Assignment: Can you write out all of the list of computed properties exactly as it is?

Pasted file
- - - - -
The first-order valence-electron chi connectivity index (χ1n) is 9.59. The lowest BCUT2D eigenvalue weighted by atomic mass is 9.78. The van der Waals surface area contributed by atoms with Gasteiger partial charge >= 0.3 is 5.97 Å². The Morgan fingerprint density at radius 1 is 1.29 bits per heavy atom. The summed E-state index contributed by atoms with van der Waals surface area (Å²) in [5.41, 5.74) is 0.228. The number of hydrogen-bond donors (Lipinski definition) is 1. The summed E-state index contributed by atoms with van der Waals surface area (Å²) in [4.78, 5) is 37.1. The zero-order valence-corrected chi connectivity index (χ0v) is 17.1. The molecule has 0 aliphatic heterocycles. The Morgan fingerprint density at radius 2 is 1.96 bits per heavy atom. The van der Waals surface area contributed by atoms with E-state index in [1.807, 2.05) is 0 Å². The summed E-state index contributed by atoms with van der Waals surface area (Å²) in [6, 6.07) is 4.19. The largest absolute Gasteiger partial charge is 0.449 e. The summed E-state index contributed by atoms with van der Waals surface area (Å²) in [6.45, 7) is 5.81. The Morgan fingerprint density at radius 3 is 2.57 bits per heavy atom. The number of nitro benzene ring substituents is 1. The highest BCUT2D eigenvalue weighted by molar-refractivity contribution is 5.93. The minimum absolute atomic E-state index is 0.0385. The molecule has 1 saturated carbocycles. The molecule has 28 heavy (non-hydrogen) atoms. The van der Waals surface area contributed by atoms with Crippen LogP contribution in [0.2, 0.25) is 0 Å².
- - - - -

The first-order valence-electron chi connectivity index (χ1n) is 9.59. The lowest BCUT2D eigenvalue weighted by atomic mass is 9.78. The van der Waals surface area contributed by atoms with Gasteiger partial charge >= 0.3 is 5.97 Å². The Morgan fingerprint density at radius 1 is 1.29 bits per heavy atom. The summed E-state index contributed by atoms with van der Waals surface area (Å²) in [5.41, 5.74) is 0.228. The number of hydrogen-bond donors (Lipinski definition) is 1. The summed E-state index contributed by atoms with van der Waals surface area (Å²) in [4.78, 5) is 37.1. The zero-order valence-corrected chi connectivity index (χ0v) is 17.1. The molecule has 0 aliphatic heterocycles. The Morgan fingerprint density at radius 2 is 1.96 bits per heavy atom. The van der Waals surface area contributed by atoms with E-state index in [1.807, 2.05) is 0 Å². The summed E-state index contributed by atoms with van der Waals surface area (Å²) in [6, 6.07) is 4.19. The largest absolute Gasteiger partial charge is 0.449 e. The summed E-state index contributed by atoms with van der Waals surface area (Å²) in [6.45, 7) is 5.81. The Morgan fingerprint density at radius 3 is 2.57 bits per heavy atom. The number of nitro benzene ring substituents is 1. The highest BCUT2D eigenvalue weighted by molar-refractivity contribution is 5.93. The minimum absolute atomic E-state index is 0.0385. The molecule has 1 saturated carbocycles. The molecule has 28 heavy (non-hydrogen) atoms. The van der Waals surface area contributed by atoms with Crippen LogP contribution in [0.2, 0.25) is 0 Å².